Alzheimer’s disease is a cruel equalizer. It doesn’t matter if you’re a prime minister, Hollywood icon or, indeed my mother (and mother-in-law). It strikes without mercy and condemns its victims to death, robbing them of any dignity and us of our loved ones.
Kenneth Cranham’s astonishing performance as a pensioner suffering from dementia, in Florian Zeller’s compelling drama, The Father, left me choking back tears.
After winning public and critical acclaim in the West End it is now touring the UK and I caught up with it last night at Richmond Theatre where it is playing all week.
Cranham said he was surprised the role won him the Best Actor award at this year’s Oliviers but his is a magnificent, tour-de-force, performance that is funny, poignant, moving, and tragic.
With an increasingly ageing population it is likely that you have either personal experience of the condition or know of someone who suffers from this horrible disease. Perhaps it is this familiarity with dementia that touches a chord with audiences.
Our empathy is with André’s daughter Anne, as she struggles to cope with her father’s failing health. Torn between her lover and the demands of her awkward, uncompromising father, she’s having nightmares about strangling her dad and putting an end to everyone’s pain.
Christopher Hampton has done a superb job, as always, of translating Zeller’s work from the original French and the play’s staging does the rest. Director James Macdonald, aided by Guy Hoare’s stunning, disorientating lighting design (and sound by Christopher Shutt), throws us off kilter every few minutes.
Scene changes plunge the stage into darkness, accompanied by glaring lights and frequently discordant music. When the play resumes the set has changed (well done the speedy backstage staff!), usually with furniture taken away, like an eccentric game of musical chairs.
But it gives theatre-goers a feeling of what alzheimer’s is like. You can’t trust what you see, hear or remember. Faces are unfamiliar, names are forgotten, watches are put down and stolen by unseen hands. Reality doesn’t exist.
Everything you thought you knew is no more. Everything you knew to be certain is now open to question. It must be absolutely terrifying. You’re on a rollercoaster and there’s no chance to get off.
Cranham’s André is fiercely independent. He was an engineer and had his own flat. Intelligent, now belligerent, he refuses offers of help and has succeeded in driving away a series of carers.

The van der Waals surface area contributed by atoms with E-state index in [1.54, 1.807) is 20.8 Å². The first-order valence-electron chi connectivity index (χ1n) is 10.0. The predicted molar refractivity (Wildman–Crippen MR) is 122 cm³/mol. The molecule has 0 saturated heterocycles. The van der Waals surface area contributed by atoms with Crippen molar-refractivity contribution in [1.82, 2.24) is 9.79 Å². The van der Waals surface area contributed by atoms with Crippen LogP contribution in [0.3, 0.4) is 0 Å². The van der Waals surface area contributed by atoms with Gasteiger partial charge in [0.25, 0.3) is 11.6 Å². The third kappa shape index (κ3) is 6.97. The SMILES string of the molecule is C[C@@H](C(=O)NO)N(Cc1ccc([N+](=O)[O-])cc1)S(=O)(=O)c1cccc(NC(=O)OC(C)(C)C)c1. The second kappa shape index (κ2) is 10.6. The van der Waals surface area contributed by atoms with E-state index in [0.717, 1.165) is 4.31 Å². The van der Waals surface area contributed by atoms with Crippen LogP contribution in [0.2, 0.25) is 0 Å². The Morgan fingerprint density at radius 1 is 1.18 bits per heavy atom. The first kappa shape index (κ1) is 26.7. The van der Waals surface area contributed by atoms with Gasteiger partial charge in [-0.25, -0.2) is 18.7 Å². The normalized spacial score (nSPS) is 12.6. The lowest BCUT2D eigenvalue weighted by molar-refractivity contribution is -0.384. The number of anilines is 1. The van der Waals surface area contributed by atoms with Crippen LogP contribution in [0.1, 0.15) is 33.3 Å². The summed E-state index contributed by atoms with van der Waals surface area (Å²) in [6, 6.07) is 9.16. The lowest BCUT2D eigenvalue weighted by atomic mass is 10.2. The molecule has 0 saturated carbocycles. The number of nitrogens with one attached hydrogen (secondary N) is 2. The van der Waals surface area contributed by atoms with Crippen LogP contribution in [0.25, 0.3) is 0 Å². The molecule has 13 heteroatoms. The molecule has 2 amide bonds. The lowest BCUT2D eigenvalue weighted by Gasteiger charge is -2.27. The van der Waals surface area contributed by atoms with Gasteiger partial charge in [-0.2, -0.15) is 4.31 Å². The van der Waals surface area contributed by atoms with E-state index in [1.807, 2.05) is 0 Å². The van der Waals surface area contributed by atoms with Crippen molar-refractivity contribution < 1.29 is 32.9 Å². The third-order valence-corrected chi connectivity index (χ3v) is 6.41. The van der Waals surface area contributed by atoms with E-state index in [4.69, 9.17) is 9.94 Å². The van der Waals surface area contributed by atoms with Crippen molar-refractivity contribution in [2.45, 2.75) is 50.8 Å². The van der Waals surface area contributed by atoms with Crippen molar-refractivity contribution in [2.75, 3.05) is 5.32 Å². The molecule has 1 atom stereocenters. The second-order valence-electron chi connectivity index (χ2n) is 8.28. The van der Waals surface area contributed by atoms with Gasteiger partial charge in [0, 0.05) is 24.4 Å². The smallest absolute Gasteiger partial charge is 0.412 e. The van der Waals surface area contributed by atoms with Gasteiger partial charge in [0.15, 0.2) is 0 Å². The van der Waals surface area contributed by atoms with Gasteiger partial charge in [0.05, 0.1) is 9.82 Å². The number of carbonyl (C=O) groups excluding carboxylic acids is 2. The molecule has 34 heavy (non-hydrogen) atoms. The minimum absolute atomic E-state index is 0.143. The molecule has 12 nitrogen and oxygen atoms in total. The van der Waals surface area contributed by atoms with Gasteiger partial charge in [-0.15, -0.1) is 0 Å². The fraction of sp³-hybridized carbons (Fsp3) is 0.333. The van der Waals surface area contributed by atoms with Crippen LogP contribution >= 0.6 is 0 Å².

“I don’t need help. I don’t need anyone!” He rages. But it’s not an entirely sober story. There are moments of pure lightness and fun in this deeply harrowing and tragic tale.
André is the master of the quick retort and we laugh at his confusion, usually involving him losing his watch and failing to recognise people.
I don’t know what it is about time – and timepieces – but sufferers become obsessed. Perhaps they know that time is slipping away as more of their brain clocks off and shuts down.
He is similarly baffled why his flat is emptying itself until all that is left, like the man himself, a blank canvas.
The final scene, played out in a hospital, is horrible to watch but it’s one of the most powerful and absorbing performances I have seen. It brought back, for me, so many terrible memories.
Amanda Drew gives an engrossing and sensitive turn as Anne. She spends most of the performance walking on egg-shells, the worry etched on her face. She can’t do right for doing wrong. She’s consumed by guilt for wanting to be with her new partner instead of her irascible, increasingly unstable, father. We’ve all been there.
The production cleverly uses its supporting cast to play duplicate roles – at least in André’s mind. One minute he sees Amanda Drew as Anne and the next it’s Rebecca Charles – or is she the carer? Or is that Jade Williams? Brian Doherty may be Pierre, Anne’s lover, or it could be Daniel Flynn.
A remarkable drama with an unforgettable central performance from Kenneth Cranham. Don’t miss it.
Remaining 2016 tour dates
April 11- 16, Richmond Theatre April 18-23, Theatre Royal Newcastle April 25-30, Brighton Theatre Royal May 2-7, Birmingham Rep May 9-14, Everyman Theatre, Cheltenham
The Father, starring Olivier Best Actor Kenneth Cranham as dementia sufferer André, is a remarkable drama with an unforgettable central performance. Don’t miss it.